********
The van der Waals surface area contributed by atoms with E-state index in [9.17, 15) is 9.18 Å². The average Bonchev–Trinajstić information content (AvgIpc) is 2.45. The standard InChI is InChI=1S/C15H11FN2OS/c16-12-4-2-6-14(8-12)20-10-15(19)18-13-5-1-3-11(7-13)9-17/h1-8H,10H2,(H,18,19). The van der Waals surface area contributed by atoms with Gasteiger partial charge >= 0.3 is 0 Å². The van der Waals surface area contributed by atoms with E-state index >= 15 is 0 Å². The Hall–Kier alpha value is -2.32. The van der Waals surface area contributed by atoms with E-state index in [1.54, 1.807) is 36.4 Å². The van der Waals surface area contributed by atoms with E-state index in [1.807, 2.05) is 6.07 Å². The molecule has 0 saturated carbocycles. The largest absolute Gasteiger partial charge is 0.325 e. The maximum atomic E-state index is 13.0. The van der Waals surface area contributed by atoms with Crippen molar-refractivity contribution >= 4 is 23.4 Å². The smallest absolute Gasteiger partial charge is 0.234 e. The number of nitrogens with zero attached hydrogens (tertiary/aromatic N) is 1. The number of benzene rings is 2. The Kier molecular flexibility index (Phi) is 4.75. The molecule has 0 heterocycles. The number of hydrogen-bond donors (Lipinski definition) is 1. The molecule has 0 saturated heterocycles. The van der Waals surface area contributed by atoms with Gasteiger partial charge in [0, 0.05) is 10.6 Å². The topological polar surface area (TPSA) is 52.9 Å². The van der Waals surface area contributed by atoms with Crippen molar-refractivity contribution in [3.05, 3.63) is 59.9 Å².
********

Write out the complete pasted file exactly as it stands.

The van der Waals surface area contributed by atoms with E-state index in [9.17, 15) is 9.18 Å². The average Bonchev–Trinajstić information content (AvgIpc) is 2.45. The standard InChI is InChI=1S/C15H11FN2OS/c16-12-4-2-6-14(8-12)20-10-15(19)18-13-5-1-3-11(7-13)9-17/h1-8H,10H2,(H,18,19). The van der Waals surface area contributed by atoms with Gasteiger partial charge >= 0.3 is 0 Å². The van der Waals surface area contributed by atoms with E-state index >= 15 is 0 Å². The Hall–Kier alpha value is -2.32. The van der Waals surface area contributed by atoms with E-state index in [1.54, 1.807) is 36.4 Å². The van der Waals surface area contributed by atoms with E-state index in [1.807, 2.05) is 6.07 Å². The molecule has 0 saturated carbocycles. The largest absolute Gasteiger partial charge is 0.325 e. The maximum atomic E-state index is 13.0. The van der Waals surface area contributed by atoms with Crippen molar-refractivity contribution >= 4 is 23.4 Å². The smallest absolute Gasteiger partial charge is 0.234 e. The number of nitrogens with zero attached hydrogens (tertiary/aromatic N) is 1. The number of benzene rings is 2. The Kier molecular flexibility index (Phi) is 4.75. The molecule has 0 heterocycles. The number of hydrogen-bond donors (Lipinski definition) is 1. The molecule has 0 saturated heterocycles. The van der Waals surface area contributed by atoms with Gasteiger partial charge in [0, 0.05) is 10.6 Å². The topological polar surface area (TPSA) is 52.9 Å². The van der Waals surface area contributed by atoms with Crippen molar-refractivity contribution in [3.05, 3.63) is 59.9 Å².